Assessment of Gender Disparity in Academic Performance Among Undergraduates of College of Medicine and Health Sciences, Ambo University, Ethiopia

Gerbaba Guta


Introduction. Gender disparity in higher educational institutions of Ethiopia has become one of the cross cutting agendas that need special concern. The objective of this study was to assess gender disparity in academic performance among undergraduate students of Ambo University, College of Medicine and Health Sciences.

Methods. This paper analyzed the university entrance examination score and Cumulative Grade Point Average (CGPA) of 133 (92 male and 41 female) undergraduate graduates of 2017 at Ambo University, College of medicine and health sciences. The census survey was conducted through an anonymous self administered questionnaire from September 20-October 10, 2017. Independent sample t-test was performed to test gender disparity among the undergraduates with regard to academic performance.

Results. The study findings revealed that, there were gender disparities among undergraduates of Ambo University, College of Medicine and Health Sciences. Female students joined the University with lower university entrance examination score (Mean=428.5, SD=27.1) compared to males (Mean=442.6, SD=25.2). Thus, their grade 12 exam achievement mean difference was found to be statistically significant (Mean difference=14.1; 95% CI= 4.52-23.67; t=2.913, df=131, p-value=0.004). Similarly, female undergraduates achieved lower CGPA (Mean=2.93, SD=0.39) than male undergraduates (Mean=3.29, SD =0.41). There was also a significant mean difference between male and female students in CGPA achievement at university (Mean difference=0.36; 95% CI= 0.21-0.51; t=4.780,df=131, p-value<0.001).  Moreover, the proportion of females graduated from the college in 2017 was only 26.5%.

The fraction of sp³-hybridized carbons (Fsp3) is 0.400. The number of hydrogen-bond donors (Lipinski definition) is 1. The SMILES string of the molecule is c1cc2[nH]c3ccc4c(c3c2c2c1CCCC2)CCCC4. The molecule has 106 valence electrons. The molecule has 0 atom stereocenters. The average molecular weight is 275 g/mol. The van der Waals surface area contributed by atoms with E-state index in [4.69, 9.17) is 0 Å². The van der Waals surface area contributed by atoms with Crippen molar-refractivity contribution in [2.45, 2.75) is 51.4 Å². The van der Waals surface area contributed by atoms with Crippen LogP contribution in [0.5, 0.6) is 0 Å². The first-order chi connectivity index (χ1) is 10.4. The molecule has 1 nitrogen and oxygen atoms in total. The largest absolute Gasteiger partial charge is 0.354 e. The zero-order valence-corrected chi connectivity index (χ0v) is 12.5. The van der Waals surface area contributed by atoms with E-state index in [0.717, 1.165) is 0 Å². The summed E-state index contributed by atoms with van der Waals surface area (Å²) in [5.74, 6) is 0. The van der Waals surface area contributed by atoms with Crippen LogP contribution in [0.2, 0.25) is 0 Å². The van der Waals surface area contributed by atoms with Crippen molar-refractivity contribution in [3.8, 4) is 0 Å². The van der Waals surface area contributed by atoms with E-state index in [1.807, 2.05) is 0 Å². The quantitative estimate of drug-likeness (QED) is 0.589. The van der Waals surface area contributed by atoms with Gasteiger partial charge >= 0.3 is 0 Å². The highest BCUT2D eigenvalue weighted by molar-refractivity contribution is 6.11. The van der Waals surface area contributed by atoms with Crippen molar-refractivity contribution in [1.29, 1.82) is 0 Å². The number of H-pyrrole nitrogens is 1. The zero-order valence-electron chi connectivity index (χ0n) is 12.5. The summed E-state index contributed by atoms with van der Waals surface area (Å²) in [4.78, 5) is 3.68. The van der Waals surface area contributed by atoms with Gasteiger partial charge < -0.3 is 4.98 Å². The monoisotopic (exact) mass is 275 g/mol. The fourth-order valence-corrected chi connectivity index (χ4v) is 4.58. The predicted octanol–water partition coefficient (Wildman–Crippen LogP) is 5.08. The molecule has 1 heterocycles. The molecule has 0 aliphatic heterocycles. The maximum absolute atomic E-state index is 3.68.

Conclusion. According to the students’ high school performance, female students achieved university entrance examination score significantly lower than males. Similarly, female students’ academic performance at university was also low compared to male students. Regarding gender composition graduates, the result indicates that female undergraduates were underrepresented in the college accounting only 26.5%.  The implication of this study suggests that the affirmative action intervention including tutorial classes, study skills, time management trainings and counseling provided to female students in the university was not effective since it couldn’t eliminate gender gap in academic performance.

Keywords: Academic performance; Gender disparity assessment; independent t-test.

DOI: 10.7176/RHSS/9-5-04

Publication date:March 31st 2019

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